Garnaut said the political will for action had slumped since 2008, despite evidence mounting in favour of the tax, with debate descending into a "struggle between special interests and the national interest".

"In a political economy already dominated by vested interests, a transparent, market-based carbon price is far less likely to be unduly influenced by private interests than a regulatory approach which provides recurring opportunities for lobbying," Garnaut said of the opposition plans.

"A market-based approach will, for this among other reasons, cost Australians substantially less."

Gillard is ramping up her campaign for a carbon tax, reportedly ordering frontbenchers to "blitz" the public ahead of an announcement on the price in coming weeks.

She received a celebrity boost this week, with Oscar-winning actress Cate Blanchett joining a television campaign advocating a carbon tax, funded by the unions and eco-leaning Greens party.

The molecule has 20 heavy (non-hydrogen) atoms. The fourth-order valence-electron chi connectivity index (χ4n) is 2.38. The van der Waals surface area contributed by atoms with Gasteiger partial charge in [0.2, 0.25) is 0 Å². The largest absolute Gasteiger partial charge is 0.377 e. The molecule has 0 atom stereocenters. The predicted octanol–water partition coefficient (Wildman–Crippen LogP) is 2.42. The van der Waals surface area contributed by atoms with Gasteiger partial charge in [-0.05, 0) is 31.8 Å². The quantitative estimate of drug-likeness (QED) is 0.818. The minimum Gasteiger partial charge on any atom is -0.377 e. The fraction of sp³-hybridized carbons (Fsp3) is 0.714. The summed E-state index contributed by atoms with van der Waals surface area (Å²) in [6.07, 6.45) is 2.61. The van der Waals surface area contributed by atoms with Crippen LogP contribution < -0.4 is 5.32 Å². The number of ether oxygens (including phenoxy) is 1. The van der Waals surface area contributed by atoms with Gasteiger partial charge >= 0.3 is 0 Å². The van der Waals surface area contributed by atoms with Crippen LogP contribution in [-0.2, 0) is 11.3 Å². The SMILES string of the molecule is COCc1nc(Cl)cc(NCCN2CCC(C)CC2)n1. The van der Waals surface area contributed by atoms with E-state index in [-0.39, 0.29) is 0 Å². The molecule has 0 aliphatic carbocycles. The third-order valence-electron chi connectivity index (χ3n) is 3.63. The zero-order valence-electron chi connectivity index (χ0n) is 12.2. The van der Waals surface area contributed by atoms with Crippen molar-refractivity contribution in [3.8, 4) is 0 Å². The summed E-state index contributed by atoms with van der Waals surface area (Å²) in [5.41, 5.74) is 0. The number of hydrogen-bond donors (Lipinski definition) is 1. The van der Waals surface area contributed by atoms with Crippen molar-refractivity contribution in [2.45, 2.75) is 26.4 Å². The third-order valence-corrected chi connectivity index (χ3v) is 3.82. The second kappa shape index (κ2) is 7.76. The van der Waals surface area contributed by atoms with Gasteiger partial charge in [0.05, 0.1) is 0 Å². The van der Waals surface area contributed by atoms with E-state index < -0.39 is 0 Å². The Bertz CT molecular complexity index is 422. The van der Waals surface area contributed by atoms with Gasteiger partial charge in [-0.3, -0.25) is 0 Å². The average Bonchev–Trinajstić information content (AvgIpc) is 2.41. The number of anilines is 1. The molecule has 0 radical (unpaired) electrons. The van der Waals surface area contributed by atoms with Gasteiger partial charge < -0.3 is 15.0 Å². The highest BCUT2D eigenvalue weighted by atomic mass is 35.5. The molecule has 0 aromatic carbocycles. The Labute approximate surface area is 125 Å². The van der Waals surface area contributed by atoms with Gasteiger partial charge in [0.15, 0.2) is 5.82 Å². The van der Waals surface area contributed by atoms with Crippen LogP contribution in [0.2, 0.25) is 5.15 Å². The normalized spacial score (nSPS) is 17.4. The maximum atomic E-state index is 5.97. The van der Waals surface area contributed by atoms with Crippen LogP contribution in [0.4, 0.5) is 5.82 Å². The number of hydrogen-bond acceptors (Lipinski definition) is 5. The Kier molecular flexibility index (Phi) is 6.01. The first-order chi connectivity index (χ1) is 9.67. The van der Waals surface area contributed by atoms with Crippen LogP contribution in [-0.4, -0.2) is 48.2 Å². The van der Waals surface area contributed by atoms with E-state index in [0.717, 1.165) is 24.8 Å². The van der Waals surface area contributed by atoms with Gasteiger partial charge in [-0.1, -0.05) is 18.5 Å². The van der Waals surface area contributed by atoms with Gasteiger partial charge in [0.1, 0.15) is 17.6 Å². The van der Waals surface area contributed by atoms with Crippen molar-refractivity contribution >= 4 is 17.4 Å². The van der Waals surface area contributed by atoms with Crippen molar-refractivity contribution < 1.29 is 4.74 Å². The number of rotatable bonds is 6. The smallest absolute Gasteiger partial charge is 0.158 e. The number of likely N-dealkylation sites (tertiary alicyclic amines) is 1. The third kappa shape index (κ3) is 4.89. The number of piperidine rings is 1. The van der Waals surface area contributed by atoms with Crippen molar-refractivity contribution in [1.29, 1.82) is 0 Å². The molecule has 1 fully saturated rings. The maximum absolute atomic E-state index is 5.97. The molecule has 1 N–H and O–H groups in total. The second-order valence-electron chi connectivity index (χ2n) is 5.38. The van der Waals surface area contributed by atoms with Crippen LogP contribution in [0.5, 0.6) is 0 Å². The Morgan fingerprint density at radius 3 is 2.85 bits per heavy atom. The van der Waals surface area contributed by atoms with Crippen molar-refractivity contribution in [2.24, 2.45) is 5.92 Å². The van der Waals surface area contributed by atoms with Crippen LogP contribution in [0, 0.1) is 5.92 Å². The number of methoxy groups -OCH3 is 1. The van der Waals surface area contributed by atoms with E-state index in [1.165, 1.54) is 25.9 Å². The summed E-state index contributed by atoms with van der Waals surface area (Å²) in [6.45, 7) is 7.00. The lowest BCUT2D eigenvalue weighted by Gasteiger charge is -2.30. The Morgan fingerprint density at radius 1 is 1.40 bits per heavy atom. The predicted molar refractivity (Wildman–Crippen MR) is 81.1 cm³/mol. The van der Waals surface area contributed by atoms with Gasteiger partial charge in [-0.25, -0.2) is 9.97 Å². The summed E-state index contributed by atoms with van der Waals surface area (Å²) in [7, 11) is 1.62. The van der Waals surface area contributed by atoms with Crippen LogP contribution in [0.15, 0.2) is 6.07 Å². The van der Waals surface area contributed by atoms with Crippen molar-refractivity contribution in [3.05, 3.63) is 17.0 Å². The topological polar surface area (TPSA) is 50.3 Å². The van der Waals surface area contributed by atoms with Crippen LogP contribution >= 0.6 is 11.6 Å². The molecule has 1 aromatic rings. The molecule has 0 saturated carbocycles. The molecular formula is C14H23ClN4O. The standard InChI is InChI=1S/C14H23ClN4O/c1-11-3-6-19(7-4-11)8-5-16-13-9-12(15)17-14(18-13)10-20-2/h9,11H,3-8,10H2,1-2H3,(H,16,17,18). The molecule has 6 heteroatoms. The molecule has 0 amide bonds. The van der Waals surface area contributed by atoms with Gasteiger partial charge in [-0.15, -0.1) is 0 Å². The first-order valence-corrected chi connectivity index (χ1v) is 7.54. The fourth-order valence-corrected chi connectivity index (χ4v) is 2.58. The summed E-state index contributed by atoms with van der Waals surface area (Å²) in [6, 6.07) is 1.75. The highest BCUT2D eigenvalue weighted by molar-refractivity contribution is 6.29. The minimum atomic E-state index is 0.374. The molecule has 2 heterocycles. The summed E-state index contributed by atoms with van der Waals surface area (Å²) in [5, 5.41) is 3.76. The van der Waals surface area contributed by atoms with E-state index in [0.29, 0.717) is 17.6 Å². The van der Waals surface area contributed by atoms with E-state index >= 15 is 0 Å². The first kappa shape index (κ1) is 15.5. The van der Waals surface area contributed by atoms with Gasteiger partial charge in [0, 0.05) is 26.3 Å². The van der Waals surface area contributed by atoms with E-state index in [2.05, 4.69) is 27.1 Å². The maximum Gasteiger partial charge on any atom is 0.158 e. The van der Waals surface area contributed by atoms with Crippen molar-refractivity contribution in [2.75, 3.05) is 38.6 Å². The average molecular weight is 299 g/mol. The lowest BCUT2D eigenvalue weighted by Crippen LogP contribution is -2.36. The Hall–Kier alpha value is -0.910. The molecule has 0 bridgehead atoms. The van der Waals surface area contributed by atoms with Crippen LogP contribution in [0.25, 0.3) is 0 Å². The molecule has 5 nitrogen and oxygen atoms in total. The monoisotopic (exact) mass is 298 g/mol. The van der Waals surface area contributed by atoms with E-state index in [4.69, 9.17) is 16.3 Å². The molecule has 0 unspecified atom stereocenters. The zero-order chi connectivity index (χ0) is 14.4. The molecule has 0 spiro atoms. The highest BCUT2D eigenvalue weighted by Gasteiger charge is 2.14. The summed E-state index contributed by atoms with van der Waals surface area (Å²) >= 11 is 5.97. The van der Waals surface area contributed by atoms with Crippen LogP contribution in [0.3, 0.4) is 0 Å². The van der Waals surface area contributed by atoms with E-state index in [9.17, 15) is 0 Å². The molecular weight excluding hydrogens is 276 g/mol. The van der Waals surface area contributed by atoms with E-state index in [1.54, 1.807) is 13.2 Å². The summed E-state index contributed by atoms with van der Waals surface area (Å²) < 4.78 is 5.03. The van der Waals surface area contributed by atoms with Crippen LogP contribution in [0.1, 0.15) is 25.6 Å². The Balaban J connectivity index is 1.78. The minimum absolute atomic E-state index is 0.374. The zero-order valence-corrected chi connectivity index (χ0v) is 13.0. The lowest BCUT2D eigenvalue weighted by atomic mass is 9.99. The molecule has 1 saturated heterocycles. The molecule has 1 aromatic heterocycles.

Blanchett, a wealthy Hollywood A-lister, came under fire from the opposition and some sections of the media who said she wouldn't struggle with the imposition of a new tax and was out of touch with ordinary Australians.

The mother of three hit back at her critics Tuesday, saying she couldn't "look my children in the face if I'm not trying to do something in my small way and to urge other people.

"Yes, I've been fortunate in my career but that's no reason not to stand up for something that I deeply believe in," she said.

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Carbon emissions at highest levels ever: report
London (AFP) May 30, 2011
Carbon emissions are at their highest ever levels, stoking fears of a global temperature rise over the "dangerous" two degrees Celsius threshold, data seen by the Guardian newspaper showed Monday. Unpublished estimates from the International Energy Agency revealed that the world economy's return to growth in 2010 coincided with a 1.6 gigatonne rise in carbon dioxide emissions, the highest ev ... read more